Simon Goldhill
Love, Sex and Tragedy

Even the couple who become the paragons of fidelity for later generations, Odysseus and Penelope, in Homer's Odyssey never say 'I love you', or 'I want you', or even 'I have missed you', or any other of the doting expressions a modern audience would demand when a long-lost husband returns from the war. Socrates is exemplary for the Greek husband, when on his deathbed he sends his crying wife away so that he can spend his last hours in discussion with his (male) friends. Monstrous and murderous passions distort the bodies of Greek tragedy's heroines, but never beautiful and delicate love. There is no Romeo and Juliet for classical Greece.

The Greek word most often translated as 'love' is eros. But 'desire' is much more accurate in most cases. Eros is a passionate feeling of attraction for another person. Or for one's city, or for food. When Plato uses eros in his dialogue the Symposium to express the highest philosophical longings for the Good Itself, longings which transcend the physical and seek the fulfilment of the soul's deepest needs and capabilities, it's easy to see why 'love' has usually seemed the right translation. And many Greek lovers use eros for their most profound and melting sensations.

But eros is not like 'love' in a Romantic or Christian sense. In a sexual context, it is most often described as a sickness, a burning and destructive fire, which is not wanted by die sufferer at all. As a social force, it can be highly destructive. According to modern song lyrics, 'love makes the world go round', or 'love is a many-splendoured thing'. For Aeschylus, the tragic poet, 'Eros destroys and perverts all the yoked bonds of society,' and for Sophocles, 'Eros drags the minds of just men into injustice and destruction.' Tragedy loves to show the violence and misery caused by desire in society. That Eros destroys is a general truth which tragedy displays to the citizens of the city. You can cherish 'love', but you should always beware eros.

In tragedy an audience might expect everything, including eros, to have a tragic ending. Elsewhere, there is that naughty boy with wings—Cupid in Latin, Eros in Greek—who causes trouble, strife and jokes at your expense. Experiencing eros is not dignified. It is a commonplace in modern fiction that everyone should want to fall in love. But this idea would most probably be greeted with a bewildered shudder by the classical Athenian—even when the sweet bliss of eros is recognized. 'Self-control' is the most prized of virtues, and it means not desiring to desire. It also means controlling the unfortunate self as much as possible when and if the regrettable happens and unconquerable desire does strike.

Severe and high-minded philosophers seek fulfilment in contemplation, self-control and deep thoughts. For less high-minded citizens, eros can at least be satisfied by a particular physical fulfilment. Eros does not last, or rather it is not meant to last. It can be transferred serially and easily to another object of desire. Consummated eros is satisfied and finished, whereas love—as modern t-shirts would have it—is for ever. Eros is a bitter-sweet,temporary, debilitating disease which makes the translation 'love' rather misleading.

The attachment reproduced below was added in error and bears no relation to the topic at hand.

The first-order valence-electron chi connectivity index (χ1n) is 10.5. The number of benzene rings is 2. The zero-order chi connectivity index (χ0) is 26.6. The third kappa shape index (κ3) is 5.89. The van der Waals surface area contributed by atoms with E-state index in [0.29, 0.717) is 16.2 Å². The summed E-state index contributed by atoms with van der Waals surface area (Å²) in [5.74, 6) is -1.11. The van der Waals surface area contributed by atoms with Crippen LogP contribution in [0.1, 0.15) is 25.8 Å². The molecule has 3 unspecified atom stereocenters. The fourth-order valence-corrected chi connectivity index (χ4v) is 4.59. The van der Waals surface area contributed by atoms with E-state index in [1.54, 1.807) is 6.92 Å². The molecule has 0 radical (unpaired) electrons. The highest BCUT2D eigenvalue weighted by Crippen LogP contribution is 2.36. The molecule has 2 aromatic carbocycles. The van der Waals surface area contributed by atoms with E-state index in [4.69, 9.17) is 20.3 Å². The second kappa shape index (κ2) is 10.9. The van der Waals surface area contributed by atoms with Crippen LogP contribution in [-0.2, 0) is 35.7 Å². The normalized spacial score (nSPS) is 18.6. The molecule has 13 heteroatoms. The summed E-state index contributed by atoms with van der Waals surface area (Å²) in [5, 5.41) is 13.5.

There is one dynamic of eros in action which is particularly hard for a modern lover to appreciate and shows the difference between then and now at its most stark. It concerns the ideal of reciprocity. In modern society, to love and to be loved is a standard ideal of romantic yearning. A couple are meant to share equal feelings of passion, affection and respect. A Jane Austen novel requires the hero and the heroine to recognize that they love each other, at least by the last page. We want to walk down the street holding hands. 'Do you love me?' is the question in a relationship. There are plenty of lyrics of unfulfilled passion, but, from the knight with his damsel in courtly-love poetry to Fred Astaire and Ginger Rogers, such lyrics are preludes to the anticipated bliss of mutual and shared love. It is only in the later decades of the twentieth century that equal and shared sexual desire is expected. Love in Victorian novels takes different routes which trace the moral hesitations about female sexual desire found in Victorian medical writing and social thought. But it is still the case that a person who rejects the ideal of reciprocity is stigmatized—the 'seducer', the 'womanizer', the 'prostitute' and so on. Modern Western society privileges a mutual bonding over time—from young lovers to the elderly couple by the rosy cottage door. Till death do us part.

There is no equivalent ideal in ancient Athenian social or moral expression. It's not that ancient men weren't affectionate or weren't linked in mutual bonds with their wives. Far from it. The relation between husband and wife is repeatedly expressed as a tie of duty, obligation and respect. There is also a mutual expectation of support for the household, for which marriage is the foundation and cornerstone. The strongest and most uncontested imperative of Greek social thought throughout the ancient world is the continuity of the household. The family should continue, secure across the generations—and the security of marriage is integral to that. But feeling desire for one's wife can only be a tragic or comic mistake. As the later Latin moralist, Seneca, sums it up: 'to sleep with one's wife like a lover is as disgusting as adultery'.

  The World was all before them, where to choose
Their place of rest, and Providence their guide:
They, hand in hand, with wand'ring steps and slow,

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Through Eden took their solitary way.